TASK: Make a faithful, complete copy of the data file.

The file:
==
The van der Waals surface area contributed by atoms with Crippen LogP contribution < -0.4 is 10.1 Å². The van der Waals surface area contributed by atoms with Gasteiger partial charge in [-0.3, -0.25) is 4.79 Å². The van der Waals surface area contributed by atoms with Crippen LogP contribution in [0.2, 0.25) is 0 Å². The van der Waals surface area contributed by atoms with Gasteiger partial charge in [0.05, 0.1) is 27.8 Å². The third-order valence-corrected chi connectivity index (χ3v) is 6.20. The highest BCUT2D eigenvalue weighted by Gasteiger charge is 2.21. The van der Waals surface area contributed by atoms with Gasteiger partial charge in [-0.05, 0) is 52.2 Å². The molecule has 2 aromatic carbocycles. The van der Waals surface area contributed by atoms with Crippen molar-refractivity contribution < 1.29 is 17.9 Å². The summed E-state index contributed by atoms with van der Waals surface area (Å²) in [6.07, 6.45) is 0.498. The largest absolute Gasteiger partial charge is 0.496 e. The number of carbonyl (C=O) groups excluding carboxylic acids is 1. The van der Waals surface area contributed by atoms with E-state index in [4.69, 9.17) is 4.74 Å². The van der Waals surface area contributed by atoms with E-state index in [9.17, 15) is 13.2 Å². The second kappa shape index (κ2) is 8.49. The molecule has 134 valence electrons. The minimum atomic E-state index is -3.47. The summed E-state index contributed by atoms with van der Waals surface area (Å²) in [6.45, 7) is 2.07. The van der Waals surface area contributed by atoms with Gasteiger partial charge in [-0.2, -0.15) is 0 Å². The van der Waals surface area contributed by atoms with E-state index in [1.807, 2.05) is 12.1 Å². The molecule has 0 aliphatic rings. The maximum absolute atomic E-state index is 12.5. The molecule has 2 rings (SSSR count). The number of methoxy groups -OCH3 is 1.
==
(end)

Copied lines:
The van der Waals surface area contributed by atoms with Crippen LogP contribution < -0.4 is 10.1 Å². The van der Waals surface area contributed by atoms with Gasteiger partial charge in [-0.3, -0.25) is 4.79 Å². The van der Waals surface area contributed by atoms with Crippen LogP contribution in [0.2, 0.25) is 0 Å². The van der Waals surface area contributed by atoms with Gasteiger partial charge in [0.05, 0.1) is 27.8 Å². The third-order valence-corrected chi connectivity index (χ3v) is 6.20. The highest BCUT2D eigenvalue weighted by Gasteiger charge is 2.21. The van der Waals surface area contributed by atoms with Gasteiger partial charge in [-0.05, 0) is 52.2 Å². The molecule has 2 aromatic carbocycles. The van der Waals surface area contributed by atoms with Crippen molar-refractivity contribution < 1.29 is 17.9 Å². The summed E-state index contributed by atoms with van der Waals surface area (Å²) in [6.07, 6.45) is 0.498. The largest absolute Gasteiger partial charge is 0.496 e. The number of carbonyl (C=O) groups excluding carboxylic acids is 1. The van der Waals surface area contributed by atoms with E-state index in [4.69, 9.17) is 4.74 Å². The van der Waals surface area contributed by atoms with E-state index in [9.17, 15) is 13.2 Å². The second kappa shape index (κ2) is 8.49. The molecule has 134 valence electrons. The minimum atomic E-state index is -3.47. The summed E-state index contributed by atoms with van der Waals surface area (Å²) in [6.45, 7) is 2.07. The van der Waals surface area contributed by atoms with Gasteiger partial charge in [-0.2, -0.15) is 0 Å². The van der Waals surface area contributed by atoms with E-state index in [1.807, 2.05) is 12.1 Å². The molecule has 0 aliphatic rings. The maximum absolute atomic E-state index is 12.5. The molecule has 2 rings (SSSR count). The number of methoxy groups -OCH3 is 1.